I seem to have a thing for English men with a strong profile, dark hair, 6’2” (or 6’3″). I’ve always loved Cary Grant, so suave and debonair, and yet with a sense of humour. And then there’s Richard Armitage … well, put him in a suit and have him engage in some banter and there you go!
Doris Day is someone I can always count on for a pick-me-up when I’m feeling down. That sunny smile somehow makes everything better. I even like her singing, including the iconic Que Sera Sera. I just read that Doris Day turned 95 this month!
1962’s That Touch of Mink is a wonderful old movie combining the suave Cary Grant and the sunny Doris Day – a perfect combination. It’s really funny and also romantic, as you would expect with those two. The premise is a bit more risqué than most of either actor’s earlier movies, perhaps because it was the start of the “swinging sixties” and also because neither was young at that point, with Day being 38 and Grant being 58. (Funny how years ago when I first watched it he seemed so much older than me!)
Doris Day plays Cathy Timberlake, a small town girl with strict morals, who is constantly unemployed because all of her bosses hit on her (unsuccessfully). In fact, also hitting on her is Everett Beasley, the unemployment officer played to brilliant slimy perfection by John Astin (a couple of years before The Adams Family). Cathy’s best friend and roommate, Connie Emerson, is played by Audrey Meadows, with that same sassy deadpan delivery that she was famous for as Alice Kramden (opposite Jackie Gleason in The Honeymooners).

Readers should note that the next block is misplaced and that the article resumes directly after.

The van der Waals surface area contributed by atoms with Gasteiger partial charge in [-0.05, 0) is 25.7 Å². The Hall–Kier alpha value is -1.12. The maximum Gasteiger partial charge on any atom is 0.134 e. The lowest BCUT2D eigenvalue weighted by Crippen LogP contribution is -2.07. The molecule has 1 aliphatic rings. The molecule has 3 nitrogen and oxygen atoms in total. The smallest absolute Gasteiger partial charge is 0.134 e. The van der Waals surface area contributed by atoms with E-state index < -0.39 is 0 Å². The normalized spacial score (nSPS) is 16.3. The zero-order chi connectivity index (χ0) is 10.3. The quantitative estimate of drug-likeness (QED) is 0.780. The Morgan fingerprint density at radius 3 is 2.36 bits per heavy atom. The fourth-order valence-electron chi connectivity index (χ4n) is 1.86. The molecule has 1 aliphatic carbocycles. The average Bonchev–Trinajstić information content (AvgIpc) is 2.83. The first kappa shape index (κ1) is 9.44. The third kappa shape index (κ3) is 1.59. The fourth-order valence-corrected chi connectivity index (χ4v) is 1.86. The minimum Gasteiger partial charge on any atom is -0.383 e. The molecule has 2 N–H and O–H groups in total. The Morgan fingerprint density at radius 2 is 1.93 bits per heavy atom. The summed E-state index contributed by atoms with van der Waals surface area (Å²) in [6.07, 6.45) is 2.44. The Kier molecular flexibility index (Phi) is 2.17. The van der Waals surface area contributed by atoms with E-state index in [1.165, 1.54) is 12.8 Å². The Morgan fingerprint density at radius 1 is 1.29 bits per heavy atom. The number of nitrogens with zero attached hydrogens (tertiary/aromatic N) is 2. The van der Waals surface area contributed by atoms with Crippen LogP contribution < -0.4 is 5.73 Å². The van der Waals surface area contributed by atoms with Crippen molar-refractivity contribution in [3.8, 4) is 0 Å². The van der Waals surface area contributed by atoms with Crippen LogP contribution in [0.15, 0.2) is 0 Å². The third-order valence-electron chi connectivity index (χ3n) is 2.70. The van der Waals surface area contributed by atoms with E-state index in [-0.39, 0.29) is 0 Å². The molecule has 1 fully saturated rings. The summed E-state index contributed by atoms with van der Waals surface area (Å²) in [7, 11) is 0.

Cary Grant’s Philip Shayne is an older successful business man, who is used to getting whatever he wants, including women. His financial advisor, Roger, is played hilariously by Gig Young. Roger is another one of the things that Philip Shayne wanted — he lured him away from a successful academic career and continues to torture him with payment of a higher and higher salary. Roger is constantly in therapy, trying to become strong enough to break away and go back to academia.
Roger is excited that Shayne will finally get what he deserves from an outraged Cathy, after a splash from Shayne’s car ruins her coat. Instead, when Cathy meets Shayne, she is completely bowled over by him. The tension and much of the humour of the movie comes from Shayne initially only wanting to win Cathy as his mistress with lavish gifts including “that touch of mink”. Cathy, meanwhile, is torn between her love for him and the lifestyle he can offer, and the dictates of her conscience. And of course, as a romance, the movie follows the tried-and-true formula of boy (older man?) gets girl, boy loses girl, boy tries to get girl back.
This movie boasts cameo appearances by three New York Yankees of the day — Mickey Mantle, Roger Maris, and Yogi Berra — as well as a young Dick Sargent before Bewitched. And there is some cool “technology” from the times — the computer machines that Cathy runs and the automat, which is like a live action version of a vending machine (i.e. people work behind the coin-operated doors putting the food in). Some of the humour would be out of place today, but most of it still gets a laugh even while being very much of the times.
That Touch of Mink was nominated for three academy awards, including best screenplay. It is a movie that I can watch again and again and always count on to put a smile on my face.